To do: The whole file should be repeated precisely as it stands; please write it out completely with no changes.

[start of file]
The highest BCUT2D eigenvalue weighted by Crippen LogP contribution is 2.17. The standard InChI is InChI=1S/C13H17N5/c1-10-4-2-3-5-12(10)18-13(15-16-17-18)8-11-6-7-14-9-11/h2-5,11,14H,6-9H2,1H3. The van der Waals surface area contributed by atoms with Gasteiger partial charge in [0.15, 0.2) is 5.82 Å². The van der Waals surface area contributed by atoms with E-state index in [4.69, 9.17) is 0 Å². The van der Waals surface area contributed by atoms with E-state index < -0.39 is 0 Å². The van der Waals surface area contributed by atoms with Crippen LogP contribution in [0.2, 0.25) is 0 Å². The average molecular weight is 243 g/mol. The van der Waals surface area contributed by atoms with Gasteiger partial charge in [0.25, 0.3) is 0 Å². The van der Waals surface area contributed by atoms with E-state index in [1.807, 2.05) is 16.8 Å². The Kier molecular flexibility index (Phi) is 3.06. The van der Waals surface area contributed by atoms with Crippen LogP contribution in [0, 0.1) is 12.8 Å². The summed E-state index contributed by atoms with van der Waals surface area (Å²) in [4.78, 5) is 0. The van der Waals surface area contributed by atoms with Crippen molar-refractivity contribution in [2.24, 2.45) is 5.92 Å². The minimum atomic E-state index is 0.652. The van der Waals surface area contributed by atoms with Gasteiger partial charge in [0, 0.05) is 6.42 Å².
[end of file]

The highest BCUT2D eigenvalue weighted by Crippen LogP contribution is 2.17. The standard InChI is InChI=1S/C13H17N5/c1-10-4-2-3-5-12(10)18-13(15-16-17-18)8-11-6-7-14-9-11/h2-5,11,14H,6-9H2,1H3. The van der Waals surface area contributed by atoms with Gasteiger partial charge in [0.15, 0.2) is 5.82 Å². The van der Waals surface area contributed by atoms with E-state index in [4.69, 9.17) is 0 Å². The van der Waals surface area contributed by atoms with E-state index < -0.39 is 0 Å². The van der Waals surface area contributed by atoms with Crippen LogP contribution in [0.2, 0.25) is 0 Å². The average molecular weight is 243 g/mol. The van der Waals surface area contributed by atoms with Gasteiger partial charge in [0.25, 0.3) is 0 Å². The van der Waals surface area contributed by atoms with E-state index in [1.807, 2.05) is 16.8 Å². The Kier molecular flexibility index (Phi) is 3.06. The van der Waals surface area contributed by atoms with Crippen LogP contribution in [0, 0.1) is 12.8 Å². The summed E-state index contributed by atoms with van der Waals surface area (Å²) in [4.78, 5) is 0. The van der Waals surface area contributed by atoms with Crippen molar-refractivity contribution in [2.24, 2.45) is 5.92 Å². The minimum atomic E-state index is 0.652. The van der Waals surface area contributed by atoms with Gasteiger partial charge in [0, 0.05) is 6.42 Å².